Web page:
Java doesn’t limit arrays to just two dimensions. For example, suppose we decide to extend our rainfall survey to cover a ten-year period. For each year we now need a two-dimensional array. This results in a three-dimensional array consisting of an array of years, each of which contains an array of months, each of which contains an array of days:
final int NYEARS = 10;
final int NMONTHS = 13;
final int NDAYS = 32;
double rainfall = new double[NYEARS][NMONTHS][NDAYS];
Following the design convention of not using the 0 month and 0 days, we end up with a \(10 \;\times\; 13 \;\times\; 32\) array. Note the use of final variables to represent the size of each dimension of the array. This helps to make the program more readable.
In Figure 9.8.1, each year of the rainfall data is represented as a separate page. On each page, there is a two-dimensional table that consists of 12 rows (1 per month) and 31 columns (1 per day).
You might imagine that our study could be extended to cover rainfall data from a number of different cities. That would result in a four-dimensional array, with the first dimension now being the city. Of course, for this to work, cities would have to be represented by integers, because array subscripts must be integers.
As you might expect, algorithms for processing each element in a three-dimensional table would require a three-level nested loop. For example, the following algorithm would be used to initialize all elements of our three-dimensional rainfall array:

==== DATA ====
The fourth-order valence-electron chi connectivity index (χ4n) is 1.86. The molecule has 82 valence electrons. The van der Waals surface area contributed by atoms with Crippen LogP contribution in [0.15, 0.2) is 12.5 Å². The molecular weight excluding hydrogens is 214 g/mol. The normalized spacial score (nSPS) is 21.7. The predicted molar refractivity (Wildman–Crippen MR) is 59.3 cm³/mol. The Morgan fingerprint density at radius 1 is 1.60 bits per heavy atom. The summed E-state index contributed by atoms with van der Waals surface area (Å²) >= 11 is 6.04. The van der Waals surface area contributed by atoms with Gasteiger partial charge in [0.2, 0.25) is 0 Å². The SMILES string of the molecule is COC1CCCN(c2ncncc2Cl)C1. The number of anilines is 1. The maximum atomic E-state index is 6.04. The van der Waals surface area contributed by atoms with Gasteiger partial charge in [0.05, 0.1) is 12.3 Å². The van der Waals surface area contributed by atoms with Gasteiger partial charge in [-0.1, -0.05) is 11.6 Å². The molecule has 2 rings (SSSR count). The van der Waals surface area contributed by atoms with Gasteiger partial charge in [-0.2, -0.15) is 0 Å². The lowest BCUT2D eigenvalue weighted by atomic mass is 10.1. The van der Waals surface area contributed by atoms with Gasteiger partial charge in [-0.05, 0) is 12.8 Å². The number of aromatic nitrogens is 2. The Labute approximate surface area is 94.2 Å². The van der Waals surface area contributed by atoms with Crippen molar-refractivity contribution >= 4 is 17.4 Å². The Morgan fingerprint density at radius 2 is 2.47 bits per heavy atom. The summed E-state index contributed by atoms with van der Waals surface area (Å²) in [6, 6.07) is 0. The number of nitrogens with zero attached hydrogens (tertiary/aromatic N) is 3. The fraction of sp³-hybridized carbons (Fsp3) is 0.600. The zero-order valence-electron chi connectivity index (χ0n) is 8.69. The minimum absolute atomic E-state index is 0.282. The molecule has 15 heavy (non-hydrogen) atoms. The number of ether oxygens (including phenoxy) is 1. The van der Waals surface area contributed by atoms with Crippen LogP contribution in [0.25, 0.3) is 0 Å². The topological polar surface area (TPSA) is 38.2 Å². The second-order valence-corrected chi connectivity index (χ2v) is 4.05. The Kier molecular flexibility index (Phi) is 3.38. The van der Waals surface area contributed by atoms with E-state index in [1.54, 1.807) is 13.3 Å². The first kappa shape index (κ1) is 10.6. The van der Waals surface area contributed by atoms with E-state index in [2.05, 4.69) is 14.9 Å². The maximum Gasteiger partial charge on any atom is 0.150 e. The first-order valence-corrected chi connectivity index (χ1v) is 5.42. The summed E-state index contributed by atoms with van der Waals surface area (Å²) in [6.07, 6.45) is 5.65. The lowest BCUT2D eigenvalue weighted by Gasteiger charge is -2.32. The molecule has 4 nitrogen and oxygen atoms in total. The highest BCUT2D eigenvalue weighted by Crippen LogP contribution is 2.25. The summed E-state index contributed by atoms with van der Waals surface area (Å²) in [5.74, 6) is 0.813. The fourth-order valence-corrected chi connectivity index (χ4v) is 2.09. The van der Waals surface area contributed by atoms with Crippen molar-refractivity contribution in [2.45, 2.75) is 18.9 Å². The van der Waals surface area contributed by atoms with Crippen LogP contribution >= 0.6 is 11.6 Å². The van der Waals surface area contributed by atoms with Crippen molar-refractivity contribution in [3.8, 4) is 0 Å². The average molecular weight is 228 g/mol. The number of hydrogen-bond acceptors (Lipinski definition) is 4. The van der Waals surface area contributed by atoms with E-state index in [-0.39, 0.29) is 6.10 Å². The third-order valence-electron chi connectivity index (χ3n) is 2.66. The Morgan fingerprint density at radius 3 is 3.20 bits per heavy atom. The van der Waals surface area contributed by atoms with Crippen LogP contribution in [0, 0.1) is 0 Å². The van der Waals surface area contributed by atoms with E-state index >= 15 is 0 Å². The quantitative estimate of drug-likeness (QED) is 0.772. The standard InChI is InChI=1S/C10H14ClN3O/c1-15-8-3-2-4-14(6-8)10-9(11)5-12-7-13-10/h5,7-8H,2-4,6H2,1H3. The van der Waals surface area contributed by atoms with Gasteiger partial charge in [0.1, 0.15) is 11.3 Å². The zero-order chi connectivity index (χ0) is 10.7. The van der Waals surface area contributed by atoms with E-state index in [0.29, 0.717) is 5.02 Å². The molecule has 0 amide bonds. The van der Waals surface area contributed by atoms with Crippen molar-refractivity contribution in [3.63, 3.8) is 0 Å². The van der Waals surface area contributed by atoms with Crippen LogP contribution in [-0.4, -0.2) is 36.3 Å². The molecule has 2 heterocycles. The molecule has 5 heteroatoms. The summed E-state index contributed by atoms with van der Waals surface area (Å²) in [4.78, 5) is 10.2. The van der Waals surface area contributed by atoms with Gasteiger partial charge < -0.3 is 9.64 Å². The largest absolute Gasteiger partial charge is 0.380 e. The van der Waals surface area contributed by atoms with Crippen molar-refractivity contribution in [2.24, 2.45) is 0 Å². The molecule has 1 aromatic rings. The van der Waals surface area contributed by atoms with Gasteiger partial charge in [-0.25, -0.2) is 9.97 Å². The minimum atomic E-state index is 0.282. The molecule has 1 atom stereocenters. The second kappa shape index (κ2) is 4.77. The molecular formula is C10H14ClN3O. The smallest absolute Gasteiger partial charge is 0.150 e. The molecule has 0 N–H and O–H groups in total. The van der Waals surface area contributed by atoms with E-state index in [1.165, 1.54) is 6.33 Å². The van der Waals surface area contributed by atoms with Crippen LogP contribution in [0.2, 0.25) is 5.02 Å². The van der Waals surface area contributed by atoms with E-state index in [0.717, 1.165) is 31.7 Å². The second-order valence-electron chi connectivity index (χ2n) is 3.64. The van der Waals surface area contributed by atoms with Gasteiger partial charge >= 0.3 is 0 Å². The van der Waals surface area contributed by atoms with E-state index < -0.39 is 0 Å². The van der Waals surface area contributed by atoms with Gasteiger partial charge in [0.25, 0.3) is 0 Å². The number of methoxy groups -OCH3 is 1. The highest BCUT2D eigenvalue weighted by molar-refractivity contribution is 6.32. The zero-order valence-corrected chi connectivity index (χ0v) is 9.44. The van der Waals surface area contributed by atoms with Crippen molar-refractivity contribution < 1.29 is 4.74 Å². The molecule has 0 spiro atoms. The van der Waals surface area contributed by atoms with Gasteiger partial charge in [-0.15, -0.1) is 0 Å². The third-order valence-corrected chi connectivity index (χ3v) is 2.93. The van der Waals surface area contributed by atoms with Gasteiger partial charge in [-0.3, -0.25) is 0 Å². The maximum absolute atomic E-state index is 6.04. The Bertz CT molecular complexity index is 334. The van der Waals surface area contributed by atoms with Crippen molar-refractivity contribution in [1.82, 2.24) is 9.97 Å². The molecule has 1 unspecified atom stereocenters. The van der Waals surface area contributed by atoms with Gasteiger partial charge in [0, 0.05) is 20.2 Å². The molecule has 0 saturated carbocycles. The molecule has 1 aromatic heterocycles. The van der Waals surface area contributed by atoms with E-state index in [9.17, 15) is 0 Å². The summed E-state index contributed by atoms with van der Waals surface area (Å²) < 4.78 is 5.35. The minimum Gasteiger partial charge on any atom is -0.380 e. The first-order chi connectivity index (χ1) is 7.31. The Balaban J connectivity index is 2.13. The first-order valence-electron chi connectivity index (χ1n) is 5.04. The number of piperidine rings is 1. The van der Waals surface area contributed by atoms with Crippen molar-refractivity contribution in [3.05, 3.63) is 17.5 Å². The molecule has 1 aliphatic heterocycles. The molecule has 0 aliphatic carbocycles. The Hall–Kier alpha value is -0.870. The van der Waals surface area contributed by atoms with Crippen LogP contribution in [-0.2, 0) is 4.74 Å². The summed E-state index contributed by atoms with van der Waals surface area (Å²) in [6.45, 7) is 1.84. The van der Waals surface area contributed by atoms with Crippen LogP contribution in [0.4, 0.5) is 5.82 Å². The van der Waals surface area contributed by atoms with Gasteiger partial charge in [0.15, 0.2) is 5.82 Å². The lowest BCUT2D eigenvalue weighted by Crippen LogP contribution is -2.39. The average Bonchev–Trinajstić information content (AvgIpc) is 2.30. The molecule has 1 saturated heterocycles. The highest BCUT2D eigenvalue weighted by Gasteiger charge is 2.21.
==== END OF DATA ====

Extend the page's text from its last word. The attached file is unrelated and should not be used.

for (int year = 0; year < rainfall.length; year++)
for (int month = 0; month < rainfall[year].length; month++)
for (int day = 0; day < rainfall[year][month].length; day++)
rainfall[year][month][day] = 0.0;
Note again the proper use of the length attribute for each of the three dimensions of the array. In the outer loop, rainfall.length, we’re referring to the number of years. In the middle loop, rainfall[year].length, we’re referring to number of months within a given year. In the inner loop, rainfall[year][month].length, we’re referring to the number of days within a month.
If we added a fourth dimension to our array and wanted to extend this algorithm to initialize it, we would simply embed the three-level loop within another for loop that would iterate over each city.
It is possible to use an initializer with a multidimensional array. For instance, the following examples create several small arrays and initialize their elements:
The first of these declarations creates a \(2\; \times \;3\) array of integers. The second example creates a \(2\; \times\; 2\) array of characters, and the third example creates an array of double consisting of three rows, each of which has a different number of elements. The first row contains three elements, the second contains two elements, and the last row contains four elements. As this last example shows, the rows in a multidimensional array don’t all have to have the same length.
Using initializers, as in these examples, is feasible only for relatively small arrays. To see why, just imagine what the initializer expression would be for our three-dimensional rainfall array. It would require \(4,160 \;=\; 10 \; \times \; 13 \; \times \; 32\) zeroes, separated by commas!